Sula's right; many of these dishes are a touchstones of any new entry in the Peruvian cuisine scene of the United States. I feel like the presentation aesthetic for Peruvian is permanently tuned to "the art museum in Beverly Hills Cop" but it's all good if the aji is on point. Sula takes another shot at a neighborhood, and I really need to go back and read old reviews to see if this has always been happening.
The logic behind RedEye's editorial decision to break up the flow of the review with bolded section headers continues to escape me. It's hard to consider these reviews critically when I know it's not the writers' fault that there's no rhythm.
A sprawling review for a sprawling menu in a sprawling restaurant. Two questions. 1) Why is the mentioned-but-not-explained Chicago Chinese menu nearly identical? (Side question, how'd she find it?) 2) What's up with the weird Super Bowl/SuperBall linked story? That's way out of left field. #sportsreference
Awkward language in this one, to the point that I'm still not totally sure what Lorenz was trying to say about the cole slaw -- or the fish fry maybe? -- at the end of that graf.
Apparently it's Passive Voice week. I get that Acevedo wasn't moved to tears by his Machine Shed experience, but put some life into that review my man. And loath as I am to defend Machine Shed, even a low-expectation chain outpost deserves more than one visit, especially when it performs this poorly.
I enjoy Bos' style, and I'm glad she has settled in as a reliable regular critic for the City Pages. And I agree with her completely about Colombian -- and most Central American -- food; it's the kind of food you could get into a really nice rut with.
Holy crap those oxtails. But more importantly, atta fuckin' girl for trying the pork blood stew. Too many critics -- and I call them out every time, which you're probably bored of by now -- do the "ooh, look at that / let's order something else" routine that got me into food writing to begin with. I've always liked you, Cheryl.
A decent review, neither particularly outstanding nor flawed. I would have made the review more about the restaurant's skill with dough-based dishes, instead of spending as much time on the name, but that's me. I also probably wouldn't have used the word "clumps" to describe something I liked. ¯\_(ツ)_/¯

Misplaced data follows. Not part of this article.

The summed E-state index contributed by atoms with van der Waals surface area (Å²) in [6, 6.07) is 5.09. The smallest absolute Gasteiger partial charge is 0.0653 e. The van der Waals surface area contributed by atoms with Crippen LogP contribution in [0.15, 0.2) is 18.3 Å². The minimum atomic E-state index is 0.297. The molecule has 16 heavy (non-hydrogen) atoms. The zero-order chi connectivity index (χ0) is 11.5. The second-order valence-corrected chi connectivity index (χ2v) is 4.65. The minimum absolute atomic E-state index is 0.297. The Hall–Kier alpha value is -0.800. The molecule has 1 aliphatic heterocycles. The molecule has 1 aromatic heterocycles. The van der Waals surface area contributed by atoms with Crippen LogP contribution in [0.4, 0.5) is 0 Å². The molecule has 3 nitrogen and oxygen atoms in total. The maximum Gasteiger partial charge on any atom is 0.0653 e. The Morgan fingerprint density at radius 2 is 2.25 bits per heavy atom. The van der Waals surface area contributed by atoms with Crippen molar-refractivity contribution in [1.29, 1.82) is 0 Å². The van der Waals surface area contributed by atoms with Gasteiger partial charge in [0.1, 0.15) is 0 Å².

I'm inclined to ask how a review of an Indonesian restaurant mentions neither candlenuts, nor peanuts, nor shrimp chips, nor the Dutch, but I should be happy that Abraham's experiences seem to be broadening at the restaurants she reviews. (Looking at the restaurant's menu, in Abraham's defense, candlenuts aren't mentioned, and shrimp crackers only appear as a garnish.)
Powell carries a torch for northern California, so I'm not too surprised at the weird reference to Madison having scarce good weather for patio dining. (Have you seen the summer we're having?) But I'm right with him on the panang chicken curry; other than the Fitchburg location's roasted duck curry, it's my favorite Curry in the Box dish, too.
The prices must be reasonable at Holstein Kitchen if the State Journal paid for that much food in one review. Six dishes! Some kind of record. I kid, I kid. Anyway, I seem to recall hearing some not-so-great things about this place when it was in Brooklyn; hopefully it's off to better business in Oregon.
People want fried chicken. They want hot chicken, like the legit Nashville kind. It's a thing now. I love the "Minnesota palate" comment even though I do tend to find those pre-set categorizations a little too limiting. That burger looks goddamned indecent. Minneapolis is in the midst of a really cool phase of restaurant expansion and I'm pretty excited to get back up there.
I accidentally gave you my thoughts on what turned out to be the bar review for OWH this week; the regular restaurant review is here in its proper place instead. It's a review that reads like Italian dessert: breezy, quick, and pleasant.
Yep, this place sounds right up my alley. And I do tend to agree with Froeb's analysis of the creative process behind the shawarma scenes in The Avengers.
Really, can you guys not send a photographer to these restaurants? You can do it after the eating part of the review is done, y'know, if you're so concerned about anonymity. The neon-tinted brown blob does nothing to convey anything good. It supports the semi-unfounded snap judgments you detail in the very opening of the review.
Sorry, it's a fine review -- though I'd make more of the service issues given the age of the restaurant -- but I can't read the hed without thinking of the Farmers' Market After Dark episode of Parks and Recreation.